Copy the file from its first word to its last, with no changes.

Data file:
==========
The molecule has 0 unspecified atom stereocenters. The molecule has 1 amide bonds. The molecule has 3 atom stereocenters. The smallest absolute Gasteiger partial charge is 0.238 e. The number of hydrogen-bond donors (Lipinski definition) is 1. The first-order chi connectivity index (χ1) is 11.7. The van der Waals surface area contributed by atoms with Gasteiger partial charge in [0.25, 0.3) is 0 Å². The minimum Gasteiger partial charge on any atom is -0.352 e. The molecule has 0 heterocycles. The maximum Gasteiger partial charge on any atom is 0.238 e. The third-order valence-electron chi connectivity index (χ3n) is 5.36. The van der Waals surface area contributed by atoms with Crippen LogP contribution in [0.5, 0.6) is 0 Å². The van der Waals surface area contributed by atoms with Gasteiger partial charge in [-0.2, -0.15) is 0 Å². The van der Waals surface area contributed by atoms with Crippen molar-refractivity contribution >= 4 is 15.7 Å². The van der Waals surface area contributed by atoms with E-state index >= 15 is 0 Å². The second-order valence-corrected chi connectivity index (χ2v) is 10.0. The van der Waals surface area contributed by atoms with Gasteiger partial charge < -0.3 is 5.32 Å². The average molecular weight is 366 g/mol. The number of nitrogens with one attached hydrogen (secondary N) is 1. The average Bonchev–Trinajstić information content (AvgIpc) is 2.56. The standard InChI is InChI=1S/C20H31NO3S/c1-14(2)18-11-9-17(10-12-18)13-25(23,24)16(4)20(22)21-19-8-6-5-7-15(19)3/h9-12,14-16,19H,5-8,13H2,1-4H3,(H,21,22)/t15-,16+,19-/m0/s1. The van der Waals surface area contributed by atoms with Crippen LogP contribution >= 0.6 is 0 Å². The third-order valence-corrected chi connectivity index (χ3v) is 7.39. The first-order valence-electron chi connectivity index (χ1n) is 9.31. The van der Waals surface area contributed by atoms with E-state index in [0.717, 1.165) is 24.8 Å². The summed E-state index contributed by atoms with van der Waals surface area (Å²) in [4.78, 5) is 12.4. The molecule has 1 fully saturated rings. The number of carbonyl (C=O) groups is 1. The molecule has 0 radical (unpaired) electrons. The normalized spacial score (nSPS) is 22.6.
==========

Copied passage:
The molecule has 0 unspecified atom stereocenters. The molecule has 1 amide bonds. The molecule has 3 atom stereocenters. The smallest absolute Gasteiger partial charge is 0.238 e. The number of hydrogen-bond donors (Lipinski definition) is 1. The first-order chi connectivity index (χ1) is 11.7. The van der Waals surface area contributed by atoms with Gasteiger partial charge in [0.25, 0.3) is 0 Å². The minimum Gasteiger partial charge on any atom is -0.352 e. The molecule has 0 heterocycles. The maximum Gasteiger partial charge on any atom is 0.238 e. The third-order valence-electron chi connectivity index (χ3n) is 5.36. The van der Waals surface area contributed by atoms with Crippen LogP contribution in [0.5, 0.6) is 0 Å². The van der Waals surface area contributed by atoms with Gasteiger partial charge in [-0.2, -0.15) is 0 Å². The van der Waals surface area contributed by atoms with Crippen molar-refractivity contribution >= 4 is 15.7 Å². The van der Waals surface area contributed by atoms with E-state index >= 15 is 0 Å². The second-order valence-corrected chi connectivity index (χ2v) is 10.0. The van der Waals surface area contributed by atoms with Gasteiger partial charge < -0.3 is 5.32 Å². The average molecular weight is 366 g/mol. The number of nitrogens with one attached hydrogen (secondary N) is 1. The average Bonchev–Trinajstić information content (AvgIpc) is 2.56. The standard InChI is InChI=1S/C20H31NO3S/c1-14(2)18-11-9-17(10-12-18)13-25(23,24)16(4)20(22)21-19-8-6-5-7-15(19)3/h9-12,14-16,19H,5-8,13H2,1-4H3,(H,21,22)/t15-,16+,19-/m0/s1. The van der Waals surface area contributed by atoms with Crippen LogP contribution >= 0.6 is 0 Å². The third-order valence-corrected chi connectivity index (χ3v) is 7.39. The first-order valence-electron chi connectivity index (χ1n) is 9.31. The van der Waals surface area contributed by atoms with E-state index in [0.717, 1.165) is 24.8 Å². The summed E-state index contributed by atoms with van der Waals surface area (Å²) in [4.78, 5) is 12.4. The molecule has 1 fully saturated rings. The number of carbonyl (C=O) groups is 1. The molecule has 0 radical (unpaired) electrons. The normalized spacial score (nSPS) is 22.6.